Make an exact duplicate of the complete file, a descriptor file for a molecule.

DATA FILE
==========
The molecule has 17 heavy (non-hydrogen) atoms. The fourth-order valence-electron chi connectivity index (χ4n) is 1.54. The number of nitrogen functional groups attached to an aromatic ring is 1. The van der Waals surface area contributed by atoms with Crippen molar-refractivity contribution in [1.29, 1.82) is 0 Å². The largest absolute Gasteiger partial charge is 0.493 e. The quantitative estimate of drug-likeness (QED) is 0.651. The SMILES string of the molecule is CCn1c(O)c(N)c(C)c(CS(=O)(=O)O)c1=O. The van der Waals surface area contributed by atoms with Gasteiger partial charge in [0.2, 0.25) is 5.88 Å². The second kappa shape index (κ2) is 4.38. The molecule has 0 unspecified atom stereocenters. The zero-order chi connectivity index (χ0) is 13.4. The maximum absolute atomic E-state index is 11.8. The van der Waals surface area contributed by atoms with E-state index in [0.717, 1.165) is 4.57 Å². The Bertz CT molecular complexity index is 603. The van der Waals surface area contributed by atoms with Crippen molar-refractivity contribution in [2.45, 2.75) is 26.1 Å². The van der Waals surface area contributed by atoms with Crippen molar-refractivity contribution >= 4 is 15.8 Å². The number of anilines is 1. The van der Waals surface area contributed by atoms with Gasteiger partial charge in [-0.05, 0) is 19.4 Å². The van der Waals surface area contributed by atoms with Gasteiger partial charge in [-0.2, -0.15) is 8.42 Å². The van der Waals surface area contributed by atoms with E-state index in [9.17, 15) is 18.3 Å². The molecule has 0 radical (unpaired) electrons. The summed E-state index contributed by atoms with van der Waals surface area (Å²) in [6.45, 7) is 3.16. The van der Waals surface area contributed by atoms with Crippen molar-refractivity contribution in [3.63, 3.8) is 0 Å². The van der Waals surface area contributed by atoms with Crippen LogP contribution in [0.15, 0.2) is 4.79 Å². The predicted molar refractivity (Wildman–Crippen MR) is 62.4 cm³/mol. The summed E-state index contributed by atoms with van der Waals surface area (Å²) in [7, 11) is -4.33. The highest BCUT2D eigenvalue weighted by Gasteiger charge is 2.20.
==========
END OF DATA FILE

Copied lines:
The molecule has 17 heavy (non-hydrogen) atoms. The fourth-order valence-electron chi connectivity index (χ4n) is 1.54. The number of nitrogen functional groups attached to an aromatic ring is 1. The van der Waals surface area contributed by atoms with Crippen molar-refractivity contribution in [1.29, 1.82) is 0 Å². The largest absolute Gasteiger partial charge is 0.493 e. The quantitative estimate of drug-likeness (QED) is 0.651. The SMILES string of the molecule is CCn1c(O)c(N)c(C)c(CS(=O)(=O)O)c1=O. The van der Waals surface area contributed by atoms with Gasteiger partial charge in [0.2, 0.25) is 5.88 Å². The second kappa shape index (κ2) is 4.38. The molecule has 0 unspecified atom stereocenters. The zero-order chi connectivity index (χ0) is 13.4. The maximum absolute atomic E-state index is 11.8. The van der Waals surface area contributed by atoms with E-state index in [0.717, 1.165) is 4.57 Å². The Bertz CT molecular complexity index is 603. The van der Waals surface area contributed by atoms with Crippen molar-refractivity contribution in [2.45, 2.75) is 26.1 Å². The van der Waals surface area contributed by atoms with Crippen molar-refractivity contribution >= 4 is 15.8 Å². The number of anilines is 1. The van der Waals surface area contributed by atoms with Gasteiger partial charge in [-0.05, 0) is 19.4 Å². The van der Waals surface area contributed by atoms with Gasteiger partial charge in [-0.2, -0.15) is 8.42 Å². The van der Waals surface area contributed by atoms with E-state index in [9.17, 15) is 18.3 Å². The molecule has 0 radical (unpaired) electrons. The summed E-state index contributed by atoms with van der Waals surface area (Å²) in [6.45, 7) is 3.16. The van der Waals surface area contributed by atoms with Crippen molar-refractivity contribution in [3.63, 3.8) is 0 Å². The van der Waals surface area contributed by atoms with Crippen LogP contribution in [0.15, 0.2) is 4.79 Å². The predicted molar refractivity (Wildman–Crippen MR) is 62.4 cm³/mol. The summed E-state index contributed by atoms with van der Waals surface area (Å²) in [7, 11) is -4.33. The highest BCUT2D eigenvalue weighted by Gasteiger charge is 2.20.